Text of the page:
The Supreme Court has recognized that an individual has a significant constitutionally protected liberty interest in "avoiding the unwanted administration of antipsychotic drugs." Washington v. Harper, 494 U.S. 210, 221 (1990); Simon v. Montgomery, 2008 WL 2551297, at *8 (C.D. Cal. Jun.25, 2008) ("The involuntary medication of inmates with antipsychotic drugs implicates their substantive and procedural due process rights under the Fourteenth Amendment."). Because the involuntary administration of an antipsychotic medication implicates a liberty interest, "procedural protections are necessary to ensure that the decision to medicate an inmate against his will is neither arbitrary nor erroneous." Harper, 494 U.S. at 228. The Supreme Court has not specified what minimum procedural safeguards are required in every situation, but the Court has provided some guidance. Simon, 2008 WL 2551297, at *8. For instance, due process is satisfied when the decision to medicate an inmate against his will is facilitated by an administrative review by medical personnel not directly involved in the inmate's instant treatment. Harper, 494 U.S. at 233. Due process also is satisfied if the inmate is provided with notice, the right to be present at an adversarial hearing, and the right to cross-examine witnesses. Id. at 235. To force antipsychotic drugs on a prisoner there must be a finding of overriding justification and a determination of medical appropriateness. Harper, 494 U.S. at 227 ("[T]he Due Process Clause permits the State to treat a prison inmate who has a serious mental illness with antipsychotic drugs against his will, if the inmate is dangerous to himself or others and the treatment is in the inmate's medical interest.").
Therefore, the court finds the allegations in plaintiff's amended complaint so vague and conclusory that it is unable to determine whether the current action is frivolous or fails to state a claim for relief. The court has determined that the amended complaint does not contain a short and plain statement as required by Fed. R. Civ. P. 8(a)(2). Although the Federal Rules adopt a flexible pleading policy, a complaint must give fair notice and state the elements of the claim plainly and succinctly. Jones v. Cmty Redev. Agency, 733 F.2d 646, 649 (9th Cir. 1984). Plaintiff must allege with at least some degree of particularity overt acts which individuals engaged in that support plaintiffs claim. Id. Because plaintiff has failed to comply with the requirements of Federal Rule of Civil Procedure 8(a)(2), the complaint must be dismissed. The court will, however, grant leave to file an amended complaint.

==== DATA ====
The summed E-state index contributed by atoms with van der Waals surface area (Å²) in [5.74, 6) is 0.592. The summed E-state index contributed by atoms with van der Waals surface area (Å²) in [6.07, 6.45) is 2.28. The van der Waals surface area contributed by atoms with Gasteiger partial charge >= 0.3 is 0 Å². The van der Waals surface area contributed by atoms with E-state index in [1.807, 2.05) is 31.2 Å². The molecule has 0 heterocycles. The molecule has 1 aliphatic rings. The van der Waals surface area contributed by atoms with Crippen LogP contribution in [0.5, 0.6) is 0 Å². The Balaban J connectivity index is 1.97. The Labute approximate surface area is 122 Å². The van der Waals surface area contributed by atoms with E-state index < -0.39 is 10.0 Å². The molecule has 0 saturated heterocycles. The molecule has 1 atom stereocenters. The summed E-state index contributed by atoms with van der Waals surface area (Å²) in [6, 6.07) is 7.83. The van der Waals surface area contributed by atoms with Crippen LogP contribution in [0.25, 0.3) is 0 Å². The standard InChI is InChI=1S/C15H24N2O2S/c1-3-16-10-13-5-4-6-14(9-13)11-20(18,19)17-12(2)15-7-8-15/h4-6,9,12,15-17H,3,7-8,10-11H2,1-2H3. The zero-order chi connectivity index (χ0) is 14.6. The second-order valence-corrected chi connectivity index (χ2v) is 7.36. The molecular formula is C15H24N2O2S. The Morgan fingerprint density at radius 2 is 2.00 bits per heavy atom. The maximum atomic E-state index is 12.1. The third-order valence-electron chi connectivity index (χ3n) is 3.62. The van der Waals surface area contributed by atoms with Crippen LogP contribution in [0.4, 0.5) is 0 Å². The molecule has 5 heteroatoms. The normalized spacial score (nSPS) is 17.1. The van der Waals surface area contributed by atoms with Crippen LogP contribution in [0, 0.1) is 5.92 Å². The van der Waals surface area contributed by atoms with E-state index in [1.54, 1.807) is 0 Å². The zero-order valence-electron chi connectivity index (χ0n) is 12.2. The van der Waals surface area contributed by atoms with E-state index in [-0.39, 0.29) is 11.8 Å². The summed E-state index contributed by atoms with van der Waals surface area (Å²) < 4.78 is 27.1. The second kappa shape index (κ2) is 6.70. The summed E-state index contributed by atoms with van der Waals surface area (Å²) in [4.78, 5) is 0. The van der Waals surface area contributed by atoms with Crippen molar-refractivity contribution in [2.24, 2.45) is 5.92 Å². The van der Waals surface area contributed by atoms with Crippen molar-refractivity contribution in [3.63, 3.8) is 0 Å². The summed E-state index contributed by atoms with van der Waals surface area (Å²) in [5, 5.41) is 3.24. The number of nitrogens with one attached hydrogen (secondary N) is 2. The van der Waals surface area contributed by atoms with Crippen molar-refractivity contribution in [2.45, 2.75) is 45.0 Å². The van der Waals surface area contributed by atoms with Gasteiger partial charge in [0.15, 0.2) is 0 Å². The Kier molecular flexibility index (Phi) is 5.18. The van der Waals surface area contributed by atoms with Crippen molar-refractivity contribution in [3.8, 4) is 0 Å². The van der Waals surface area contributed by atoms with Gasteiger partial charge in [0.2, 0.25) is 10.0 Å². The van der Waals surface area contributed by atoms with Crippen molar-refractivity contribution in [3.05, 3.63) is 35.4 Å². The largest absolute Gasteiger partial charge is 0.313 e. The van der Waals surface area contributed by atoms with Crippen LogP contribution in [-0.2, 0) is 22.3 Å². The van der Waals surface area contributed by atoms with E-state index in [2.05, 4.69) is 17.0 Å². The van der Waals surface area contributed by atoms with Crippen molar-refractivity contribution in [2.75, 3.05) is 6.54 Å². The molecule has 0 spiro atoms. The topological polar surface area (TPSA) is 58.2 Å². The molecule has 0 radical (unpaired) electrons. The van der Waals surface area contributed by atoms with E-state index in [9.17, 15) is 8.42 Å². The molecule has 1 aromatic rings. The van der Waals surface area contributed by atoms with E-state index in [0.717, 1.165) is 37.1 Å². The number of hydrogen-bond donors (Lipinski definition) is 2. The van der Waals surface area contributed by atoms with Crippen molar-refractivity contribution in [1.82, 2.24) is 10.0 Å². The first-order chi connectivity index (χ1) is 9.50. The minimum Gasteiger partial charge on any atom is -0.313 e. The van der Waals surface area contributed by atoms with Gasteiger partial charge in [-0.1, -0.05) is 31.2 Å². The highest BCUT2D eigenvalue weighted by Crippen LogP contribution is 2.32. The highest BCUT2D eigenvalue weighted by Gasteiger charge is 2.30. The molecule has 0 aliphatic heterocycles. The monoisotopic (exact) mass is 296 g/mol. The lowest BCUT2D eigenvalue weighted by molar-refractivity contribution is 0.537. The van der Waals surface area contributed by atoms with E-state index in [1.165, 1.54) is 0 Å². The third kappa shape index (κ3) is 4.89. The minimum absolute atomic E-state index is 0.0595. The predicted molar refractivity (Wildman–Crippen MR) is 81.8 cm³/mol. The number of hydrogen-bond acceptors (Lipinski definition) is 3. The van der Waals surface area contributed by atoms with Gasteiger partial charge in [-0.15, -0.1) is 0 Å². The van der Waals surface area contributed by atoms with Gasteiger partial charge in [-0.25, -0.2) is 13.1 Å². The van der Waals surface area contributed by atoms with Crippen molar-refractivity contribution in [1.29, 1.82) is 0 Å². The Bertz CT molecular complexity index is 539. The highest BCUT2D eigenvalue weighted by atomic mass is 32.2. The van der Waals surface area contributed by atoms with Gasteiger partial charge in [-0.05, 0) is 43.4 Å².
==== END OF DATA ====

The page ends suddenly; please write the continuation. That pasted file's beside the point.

Plaintiff is granted leave to file a second amended complaint in the event he is able to name the proper defendant, or sufficiently identify responsible individuals as defendants, and allege facts demonstrating he was forcibly medicated in violation of his constitutional rights. In any second amended complaint, plaintiff must clearly identify where he was housed at the time he was forcibly medicated, and provide dates and other factual information supporting his claim that the forced medication violated plaintiff's constitutional rights.
Plaintiff's remaining claims do not constitute civil rights violations, as more fully discussed in the September 24, 2012 order, and plaintiff's remaining claims are dismissed without leave to amend. Plaintiff shall not name the CDCR as a defendant in any second amended complaint. (Dkt. No. 4 at 3.)
If plaintiff chooses to file a second amended complaint, he must demonstrate how the conditions about which he complains resulted in a deprivation of plaintiff's constitutional rights. Rizzo v. Goode, 423 U.S. 362, 371 (1976). Also, the complaint must allege in specific terms how each named defendant is involved. Id. There can be no liability under 42 U.S.C. § 1983 unless there is some affirmative link or connection between a defendant's actions and the claimed deprivation. Id.; May v. Enomoto, 633 F.2d 164, 167 (9th Cir. 1980); Johnson v. Duffy, 588 F.2d 740, 743 (9th Cir. 1978). Furthermore, vague and conclusory allegations of official participation in civil rights violations are not sufficient. Ivey v. Board of Regents, 673 F.2d 266, 268 (9th Cir. 1982).
In addition, plaintiff is informed that the court cannot refer to a prior pleading in order to make plaintiff's amended complaint complete. Local Rule 220 requires that an amended complaint be complete in itself without reference to any prior pleading. This requirement exists because, as a general rule, an amended complaint supersedes the original complaint. See Loux v. Rhay, 375 F.2d 55, 57 (9th Cir. 1967). Once plaintiff files an amended complaint, the original pleading no longer serves any function in the case. ...